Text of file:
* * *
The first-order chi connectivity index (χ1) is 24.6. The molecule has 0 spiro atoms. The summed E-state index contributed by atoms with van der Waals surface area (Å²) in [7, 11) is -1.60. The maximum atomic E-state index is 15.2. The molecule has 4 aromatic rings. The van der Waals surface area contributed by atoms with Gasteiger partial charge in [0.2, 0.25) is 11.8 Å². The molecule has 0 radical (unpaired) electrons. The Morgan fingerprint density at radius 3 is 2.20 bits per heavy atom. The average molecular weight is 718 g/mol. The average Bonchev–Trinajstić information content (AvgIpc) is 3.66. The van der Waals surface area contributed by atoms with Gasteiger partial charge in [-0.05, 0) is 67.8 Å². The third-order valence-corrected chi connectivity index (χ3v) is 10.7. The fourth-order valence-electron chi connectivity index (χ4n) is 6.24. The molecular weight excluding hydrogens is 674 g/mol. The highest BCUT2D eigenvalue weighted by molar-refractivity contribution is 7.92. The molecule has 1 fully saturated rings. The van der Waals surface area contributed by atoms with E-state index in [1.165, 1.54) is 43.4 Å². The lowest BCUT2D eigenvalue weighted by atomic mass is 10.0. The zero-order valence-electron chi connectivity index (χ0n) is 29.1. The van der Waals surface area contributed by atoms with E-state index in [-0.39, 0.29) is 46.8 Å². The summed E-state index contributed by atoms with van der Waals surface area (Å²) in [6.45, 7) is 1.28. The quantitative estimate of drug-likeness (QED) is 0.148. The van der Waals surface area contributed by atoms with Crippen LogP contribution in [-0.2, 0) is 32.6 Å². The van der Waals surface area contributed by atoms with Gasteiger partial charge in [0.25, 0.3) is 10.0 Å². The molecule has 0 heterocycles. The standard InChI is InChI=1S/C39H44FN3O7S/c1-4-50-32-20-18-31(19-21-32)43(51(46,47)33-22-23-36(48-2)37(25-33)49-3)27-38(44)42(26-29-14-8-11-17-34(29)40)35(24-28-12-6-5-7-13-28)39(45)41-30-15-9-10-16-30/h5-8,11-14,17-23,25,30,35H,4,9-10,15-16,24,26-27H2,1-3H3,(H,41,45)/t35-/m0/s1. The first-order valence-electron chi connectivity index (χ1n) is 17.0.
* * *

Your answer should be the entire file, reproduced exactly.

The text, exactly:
The first-order chi connectivity index (χ1) is 24.6. The molecule has 0 spiro atoms. The summed E-state index contributed by atoms with van der Waals surface area (Å²) in [7, 11) is -1.60. The maximum atomic E-state index is 15.2. The molecule has 4 aromatic rings. The van der Waals surface area contributed by atoms with Gasteiger partial charge in [0.2, 0.25) is 11.8 Å². The molecule has 0 radical (unpaired) electrons. The Morgan fingerprint density at radius 3 is 2.20 bits per heavy atom. The average molecular weight is 718 g/mol. The average Bonchev–Trinajstić information content (AvgIpc) is 3.66. The van der Waals surface area contributed by atoms with Gasteiger partial charge in [-0.05, 0) is 67.8 Å². The third-order valence-corrected chi connectivity index (χ3v) is 10.7. The fourth-order valence-electron chi connectivity index (χ4n) is 6.24. The molecular weight excluding hydrogens is 674 g/mol. The highest BCUT2D eigenvalue weighted by molar-refractivity contribution is 7.92. The molecule has 1 fully saturated rings. The van der Waals surface area contributed by atoms with E-state index in [1.165, 1.54) is 43.4 Å². The lowest BCUT2D eigenvalue weighted by atomic mass is 10.0. The zero-order valence-electron chi connectivity index (χ0n) is 29.1. The van der Waals surface area contributed by atoms with E-state index in [-0.39, 0.29) is 46.8 Å². The summed E-state index contributed by atoms with van der Waals surface area (Å²) in [6.45, 7) is 1.28. The quantitative estimate of drug-likeness (QED) is 0.148. The van der Waals surface area contributed by atoms with Crippen LogP contribution in [-0.2, 0) is 32.6 Å². The van der Waals surface area contributed by atoms with Gasteiger partial charge in [0.25, 0.3) is 10.0 Å². The molecule has 0 heterocycles. The standard InChI is InChI=1S/C39H44FN3O7S/c1-4-50-32-20-18-31(19-21-32)43(51(46,47)33-22-23-36(48-2)37(25-33)49-3)27-38(44)42(26-29-14-8-11-17-34(29)40)35(24-28-12-6-5-7-13-28)39(45)41-30-15-9-10-16-30/h5-8,11-14,17-23,25,30,35H,4,9-10,15-16,24,26-27H2,1-3H3,(H,41,45)/t35-/m0/s1. The first-order valence-electron chi connectivity index (χ1n) is 17.0.